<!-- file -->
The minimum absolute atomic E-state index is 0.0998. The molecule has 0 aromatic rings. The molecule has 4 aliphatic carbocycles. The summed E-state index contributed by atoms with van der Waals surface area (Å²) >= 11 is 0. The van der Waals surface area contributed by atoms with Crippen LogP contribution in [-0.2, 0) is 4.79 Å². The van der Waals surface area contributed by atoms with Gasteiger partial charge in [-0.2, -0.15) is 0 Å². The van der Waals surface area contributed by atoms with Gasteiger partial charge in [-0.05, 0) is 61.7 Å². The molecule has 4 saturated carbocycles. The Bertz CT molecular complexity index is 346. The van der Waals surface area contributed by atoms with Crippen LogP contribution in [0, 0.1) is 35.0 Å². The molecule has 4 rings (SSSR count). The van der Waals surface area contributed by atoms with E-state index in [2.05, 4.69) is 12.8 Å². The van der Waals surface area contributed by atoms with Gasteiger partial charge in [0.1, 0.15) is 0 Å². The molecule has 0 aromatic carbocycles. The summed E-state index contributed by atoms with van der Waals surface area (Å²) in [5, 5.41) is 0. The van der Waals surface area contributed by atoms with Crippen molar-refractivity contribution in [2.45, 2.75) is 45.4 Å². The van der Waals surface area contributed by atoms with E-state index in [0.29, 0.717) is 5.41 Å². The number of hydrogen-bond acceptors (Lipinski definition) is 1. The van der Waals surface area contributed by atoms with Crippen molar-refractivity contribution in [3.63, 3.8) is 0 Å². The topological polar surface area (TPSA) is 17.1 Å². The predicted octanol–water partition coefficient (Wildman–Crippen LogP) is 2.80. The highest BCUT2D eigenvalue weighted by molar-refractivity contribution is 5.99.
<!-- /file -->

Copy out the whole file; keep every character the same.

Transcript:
The minimum absolute atomic E-state index is 0.0998. The molecule has 0 aromatic rings. The molecule has 4 aliphatic carbocycles. The summed E-state index contributed by atoms with van der Waals surface area (Å²) >= 11 is 0. The van der Waals surface area contributed by atoms with Crippen LogP contribution in [-0.2, 0) is 4.79 Å². The van der Waals surface area contributed by atoms with Gasteiger partial charge in [-0.2, -0.15) is 0 Å². The van der Waals surface area contributed by atoms with Gasteiger partial charge in [-0.05, 0) is 61.7 Å². The molecule has 4 saturated carbocycles. The Bertz CT molecular complexity index is 346. The van der Waals surface area contributed by atoms with Crippen LogP contribution in [0, 0.1) is 35.0 Å². The molecule has 4 rings (SSSR count). The van der Waals surface area contributed by atoms with E-state index in [2.05, 4.69) is 12.8 Å². The van der Waals surface area contributed by atoms with Gasteiger partial charge in [0.1, 0.15) is 0 Å². The molecule has 0 aromatic carbocycles. The summed E-state index contributed by atoms with van der Waals surface area (Å²) in [5, 5.41) is 0. The van der Waals surface area contributed by atoms with Crippen molar-refractivity contribution in [2.45, 2.75) is 45.4 Å². The van der Waals surface area contributed by atoms with E-state index in [0.29, 0.717) is 5.41 Å². The number of hydrogen-bond acceptors (Lipinski definition) is 1. The van der Waals surface area contributed by atoms with Crippen molar-refractivity contribution in [3.63, 3.8) is 0 Å². The topological polar surface area (TPSA) is 17.1 Å². The predicted octanol–water partition coefficient (Wildman–Crippen LogP) is 2.80. The highest BCUT2D eigenvalue weighted by molar-refractivity contribution is 5.99.